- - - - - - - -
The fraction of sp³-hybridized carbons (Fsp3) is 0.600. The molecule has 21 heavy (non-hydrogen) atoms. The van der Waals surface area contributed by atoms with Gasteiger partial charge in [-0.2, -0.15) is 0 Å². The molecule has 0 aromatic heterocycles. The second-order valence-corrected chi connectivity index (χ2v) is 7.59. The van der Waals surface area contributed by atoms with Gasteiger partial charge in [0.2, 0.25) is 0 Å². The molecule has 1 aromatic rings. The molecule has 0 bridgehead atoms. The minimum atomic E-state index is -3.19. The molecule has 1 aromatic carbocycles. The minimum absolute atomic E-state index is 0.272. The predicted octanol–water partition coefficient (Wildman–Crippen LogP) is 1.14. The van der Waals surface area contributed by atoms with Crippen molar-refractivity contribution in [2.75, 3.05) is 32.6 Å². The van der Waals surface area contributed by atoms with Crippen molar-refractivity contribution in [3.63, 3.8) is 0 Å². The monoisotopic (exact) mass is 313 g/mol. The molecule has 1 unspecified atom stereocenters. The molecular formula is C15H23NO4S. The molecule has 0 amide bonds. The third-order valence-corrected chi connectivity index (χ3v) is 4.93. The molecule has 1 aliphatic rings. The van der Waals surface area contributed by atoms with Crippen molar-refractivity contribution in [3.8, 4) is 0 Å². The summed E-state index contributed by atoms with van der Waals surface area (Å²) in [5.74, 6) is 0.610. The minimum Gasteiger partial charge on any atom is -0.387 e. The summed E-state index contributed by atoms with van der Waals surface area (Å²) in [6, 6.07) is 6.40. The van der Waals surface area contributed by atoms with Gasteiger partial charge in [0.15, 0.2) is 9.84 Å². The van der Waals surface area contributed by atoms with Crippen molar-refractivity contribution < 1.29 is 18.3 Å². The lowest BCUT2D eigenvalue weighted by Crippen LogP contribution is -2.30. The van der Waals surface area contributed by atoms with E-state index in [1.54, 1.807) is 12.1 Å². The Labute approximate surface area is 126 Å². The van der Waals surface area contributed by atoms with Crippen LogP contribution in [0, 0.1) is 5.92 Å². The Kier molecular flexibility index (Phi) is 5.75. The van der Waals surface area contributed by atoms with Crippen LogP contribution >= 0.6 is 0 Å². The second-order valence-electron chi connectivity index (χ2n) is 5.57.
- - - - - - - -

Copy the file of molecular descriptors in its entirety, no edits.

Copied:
The fraction of sp³-hybridized carbons (Fsp3) is 0.600. The molecule has 21 heavy (non-hydrogen) atoms. The van der Waals surface area contributed by atoms with Gasteiger partial charge in [-0.2, -0.15) is 0 Å². The molecule has 0 aromatic heterocycles. The second-order valence-corrected chi connectivity index (χ2v) is 7.59. The van der Waals surface area contributed by atoms with Gasteiger partial charge in [0.2, 0.25) is 0 Å². The molecule has 1 aromatic rings. The molecule has 0 bridgehead atoms. The minimum atomic E-state index is -3.19. The molecule has 1 aromatic carbocycles. The minimum absolute atomic E-state index is 0.272. The predicted octanol–water partition coefficient (Wildman–Crippen LogP) is 1.14. The van der Waals surface area contributed by atoms with Crippen molar-refractivity contribution in [2.75, 3.05) is 32.6 Å². The van der Waals surface area contributed by atoms with Crippen molar-refractivity contribution in [3.63, 3.8) is 0 Å². The monoisotopic (exact) mass is 313 g/mol. The molecule has 1 unspecified atom stereocenters. The molecular formula is C15H23NO4S. The molecule has 0 amide bonds. The third-order valence-corrected chi connectivity index (χ3v) is 4.93. The molecule has 1 aliphatic rings. The van der Waals surface area contributed by atoms with Crippen molar-refractivity contribution in [3.8, 4) is 0 Å². The summed E-state index contributed by atoms with van der Waals surface area (Å²) in [5.74, 6) is 0.610. The minimum Gasteiger partial charge on any atom is -0.387 e. The summed E-state index contributed by atoms with van der Waals surface area (Å²) in [6, 6.07) is 6.40. The van der Waals surface area contributed by atoms with Gasteiger partial charge in [0.15, 0.2) is 9.84 Å². The van der Waals surface area contributed by atoms with Crippen molar-refractivity contribution < 1.29 is 18.3 Å². The lowest BCUT2D eigenvalue weighted by Crippen LogP contribution is -2.30. The van der Waals surface area contributed by atoms with E-state index in [1.54, 1.807) is 12.1 Å². The Labute approximate surface area is 126 Å². The van der Waals surface area contributed by atoms with Crippen LogP contribution in [0, 0.1) is 5.92 Å². The Kier molecular flexibility index (Phi) is 5.75. The van der Waals surface area contributed by atoms with Crippen LogP contribution >= 0.6 is 0 Å². The second-order valence-electron chi connectivity index (χ2n) is 5.57.